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From Twitter

17 May 2022
#IPMPopillia
Monitoring
The Japanese beetle was accidentally introduced to mainland Europe and detected for the first-time near Milan (Italy) in 2014. As a quarantine insect pest, its populations are strictly monitored. However, we did not find a map illustrating the dynami...
15 March 2022
Pest management
Project reports
#IPMPopillia
We need more larvae, a lot more larvae! That's our mission, our first in this year. This time we were headed to a field in Vercelli, Piedmont. While driving, the bus would shake and make weird noises when applying the brakes which is why we stopped a...
08 December 2021
Other
Project reports
#IPMPopillia
To continue with experiments in the lab, we needed more Japanese beetle larvae, a lot more. So we decided to go on a field trip on the 7th of December 2021.   It was the first train of the day which took me to Agroscope where we headed off to Mo...
SPOTTERON Citizen Science App Design

Learning about Integrated Pest Management (IPM) for Citizen Science

One of the beautiful things in developing #CitizenScience Apps on @SPOTTERON for research projects is that we always learn something new. In every App project, making inquiries about the topic, scope, and science is crucial for designing the data structure input dialogue and the look & feel of a new Citizen Science App on the platform.

Integrated Pest Management (IPM)

In IPM Popilla, we learned much about Integrated Pest Management and invasive species. For beginners in the topic as us, we can recommend a quick read of the Wikipedia Page of IPM:

Integrated pest management (IPM), also known as integrated pest control (IPC), is a broad-based approach that integrates practices for economic control of pests. IPM aims to suppress pest populations below the economic injury level (EIL). The UN's Food and Agriculture Organization defines IPM as "the careful consideration of all available pest control techniques and subsequent integration of appropriate measures that discourage the development of pest populations and keep pesticides and other interventions to levels that are economically justified and reduce or minimize risks to human health and the environment. IPM emphasizes the growth of a healthy crop with the least possible disruption to agro-ecosystems and encourages natural pest control mechanisms."[1] Entomologists and ecologists have urged the adoption of IPM pest control since the 1970s. [..] The introduction and spread of invasive species can also be managed with IPM by reducing risks while maximizing benefits and reducing costs.

Wikipedia: https://en.wikipedia.org/wiki/Integrated_pest_management

There is also a page on the EU Portal about Integrated pest management, providing three corner points:

  • IPM involves an integrated approach to the prevention and/or suppression of organisms harmful to plants through the use of all available information, tools and methods
  • IPM aims to keep the use of pesticides and other forms of intervention only to levels that are economically and ecologically justified and which reduce or minimise risk to human health and the environment.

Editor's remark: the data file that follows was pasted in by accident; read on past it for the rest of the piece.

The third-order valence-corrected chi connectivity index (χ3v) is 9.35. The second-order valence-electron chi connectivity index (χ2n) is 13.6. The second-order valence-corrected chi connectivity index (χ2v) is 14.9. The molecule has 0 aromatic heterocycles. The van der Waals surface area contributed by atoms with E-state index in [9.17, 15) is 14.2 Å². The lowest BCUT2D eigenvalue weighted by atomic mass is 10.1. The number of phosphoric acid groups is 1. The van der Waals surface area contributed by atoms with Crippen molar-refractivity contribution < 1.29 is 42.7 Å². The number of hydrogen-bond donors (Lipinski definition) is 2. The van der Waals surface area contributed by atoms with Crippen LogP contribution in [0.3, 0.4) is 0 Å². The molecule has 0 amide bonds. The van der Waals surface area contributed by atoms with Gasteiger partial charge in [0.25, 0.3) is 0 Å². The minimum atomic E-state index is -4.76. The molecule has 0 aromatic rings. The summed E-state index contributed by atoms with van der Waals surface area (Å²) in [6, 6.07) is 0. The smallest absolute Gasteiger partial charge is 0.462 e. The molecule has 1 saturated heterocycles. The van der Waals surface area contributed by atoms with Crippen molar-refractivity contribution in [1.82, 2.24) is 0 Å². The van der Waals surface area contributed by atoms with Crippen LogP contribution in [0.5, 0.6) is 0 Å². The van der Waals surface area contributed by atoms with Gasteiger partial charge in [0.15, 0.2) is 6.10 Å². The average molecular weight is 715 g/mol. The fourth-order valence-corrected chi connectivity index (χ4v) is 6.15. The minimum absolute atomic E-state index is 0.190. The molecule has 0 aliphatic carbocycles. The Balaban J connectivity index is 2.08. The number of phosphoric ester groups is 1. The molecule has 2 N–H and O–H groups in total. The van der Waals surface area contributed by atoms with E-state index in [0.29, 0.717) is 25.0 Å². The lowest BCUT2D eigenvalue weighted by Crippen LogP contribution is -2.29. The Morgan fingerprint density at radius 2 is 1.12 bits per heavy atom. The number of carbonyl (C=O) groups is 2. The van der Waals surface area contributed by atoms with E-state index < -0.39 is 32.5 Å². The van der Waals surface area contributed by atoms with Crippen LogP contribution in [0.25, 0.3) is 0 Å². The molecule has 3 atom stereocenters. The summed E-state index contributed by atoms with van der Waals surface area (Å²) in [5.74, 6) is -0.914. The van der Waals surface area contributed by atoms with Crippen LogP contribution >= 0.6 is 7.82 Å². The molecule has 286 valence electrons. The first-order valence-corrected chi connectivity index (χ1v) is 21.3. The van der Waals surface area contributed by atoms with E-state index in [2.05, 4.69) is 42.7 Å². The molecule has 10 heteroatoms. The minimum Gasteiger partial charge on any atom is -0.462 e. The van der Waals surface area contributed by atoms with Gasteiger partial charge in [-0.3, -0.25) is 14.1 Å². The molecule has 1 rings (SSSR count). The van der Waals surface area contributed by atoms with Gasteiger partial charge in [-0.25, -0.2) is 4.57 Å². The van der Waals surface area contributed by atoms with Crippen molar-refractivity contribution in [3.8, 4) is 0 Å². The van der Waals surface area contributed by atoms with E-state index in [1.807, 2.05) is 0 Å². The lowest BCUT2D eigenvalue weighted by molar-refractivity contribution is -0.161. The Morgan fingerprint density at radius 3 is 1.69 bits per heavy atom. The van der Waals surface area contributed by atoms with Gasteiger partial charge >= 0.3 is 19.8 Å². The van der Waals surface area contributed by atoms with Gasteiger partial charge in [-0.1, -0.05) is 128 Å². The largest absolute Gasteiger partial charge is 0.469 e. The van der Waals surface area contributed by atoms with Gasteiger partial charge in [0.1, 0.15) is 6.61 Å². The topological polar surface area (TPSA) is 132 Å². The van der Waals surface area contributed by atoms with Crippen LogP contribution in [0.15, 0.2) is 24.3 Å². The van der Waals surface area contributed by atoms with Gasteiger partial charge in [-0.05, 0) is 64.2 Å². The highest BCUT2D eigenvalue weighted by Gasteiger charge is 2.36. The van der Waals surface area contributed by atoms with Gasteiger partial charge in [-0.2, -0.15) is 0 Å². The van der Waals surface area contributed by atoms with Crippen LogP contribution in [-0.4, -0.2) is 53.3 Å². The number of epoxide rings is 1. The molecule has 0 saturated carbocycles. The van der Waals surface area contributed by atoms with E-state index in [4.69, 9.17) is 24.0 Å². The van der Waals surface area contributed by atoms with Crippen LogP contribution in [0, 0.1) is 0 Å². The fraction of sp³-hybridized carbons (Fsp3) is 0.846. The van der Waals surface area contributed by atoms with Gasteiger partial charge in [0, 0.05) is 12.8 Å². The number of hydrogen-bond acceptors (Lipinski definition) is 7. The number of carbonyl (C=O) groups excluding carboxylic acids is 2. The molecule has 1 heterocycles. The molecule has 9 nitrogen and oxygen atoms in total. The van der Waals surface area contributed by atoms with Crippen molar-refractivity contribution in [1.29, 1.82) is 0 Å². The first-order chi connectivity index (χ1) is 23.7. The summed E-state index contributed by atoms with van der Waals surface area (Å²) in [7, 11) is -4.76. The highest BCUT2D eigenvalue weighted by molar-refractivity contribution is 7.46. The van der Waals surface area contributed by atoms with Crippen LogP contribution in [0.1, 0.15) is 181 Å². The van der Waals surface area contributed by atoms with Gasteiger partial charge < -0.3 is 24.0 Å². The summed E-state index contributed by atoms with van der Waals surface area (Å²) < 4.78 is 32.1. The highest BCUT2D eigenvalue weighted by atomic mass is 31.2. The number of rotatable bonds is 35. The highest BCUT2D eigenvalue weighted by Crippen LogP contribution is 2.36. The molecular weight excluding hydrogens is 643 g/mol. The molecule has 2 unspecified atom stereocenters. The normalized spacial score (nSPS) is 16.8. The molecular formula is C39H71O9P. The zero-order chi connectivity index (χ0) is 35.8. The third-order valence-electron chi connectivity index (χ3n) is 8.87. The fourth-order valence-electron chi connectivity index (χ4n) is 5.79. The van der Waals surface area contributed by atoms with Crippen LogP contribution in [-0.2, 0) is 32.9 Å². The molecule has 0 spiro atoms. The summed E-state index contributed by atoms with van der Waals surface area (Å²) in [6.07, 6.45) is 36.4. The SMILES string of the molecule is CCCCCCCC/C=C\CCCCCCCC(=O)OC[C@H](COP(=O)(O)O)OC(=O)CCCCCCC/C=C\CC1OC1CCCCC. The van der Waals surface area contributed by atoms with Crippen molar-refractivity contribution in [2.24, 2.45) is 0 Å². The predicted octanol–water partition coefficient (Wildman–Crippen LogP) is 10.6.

• Sustainable biological, physical and other non-chemical methods must be preferred to chemical methods if they provide satisfactory pest control.

And a definition:

Integrated pest management means careful consideration of all available plant protection methods and subsequent integration of appropriate measures that discourage the development of populations of harmful organisms and keep the use of plant protection products and other forms of intervention to levels that are economically and ecologically justified and reduce or minimise risks to human health and the environment. 'Integrated pest management' emphasises the growth of a healthy crop with the least possible disruption to agro-ecosystems and encourages natural pest control mechanisms.

https://ec.europa.eu/food/plants/pesticides/sustainable-use-pesticides/integrated-pest-management-ipm_en

Learning & designing comes together for Citizen Science

When designing a Citizen Science App, diving into what a project is about already when building the toolkit on a prototype level is essential. Often, topics are rooted in practice, meaning that a project can increase its impact directly or gather data about the situation with its Citizen Science App. In IPM Popilla, this link to the life of Citizens like farmers - but also for everyone else as inhabitants of the European Union is quite apparent. Knowing about Integrated Pest Management means understanding how an App can support approaches and what kind of data types are helpful. The final inputs for the data-structure design always come from the experts - but as designers and developers of a Citizen Science App, we furnish a first layout and suggestions to create a prototype in our work in an EU Horizon 2020 or EU Horizon Europe project.

By providing tools for the public to participate and help monitor or report the occurrence of the Japanese Beetle, change can be made, and new IPM methodologies combating the infestation can be put to the test on-location where citizens are impacted. The Citizen Science App of the project will be ready soon in its first version to foster this connection, and we are looking forward to the first field tests and developments!

Localization and order recognition improvement for...
First prototype version of the IPM Popilla Citizen...

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 EU Flag This project has received funding from the European Union's Horizon 2020 research and innovation programme under grant agreement No 861852

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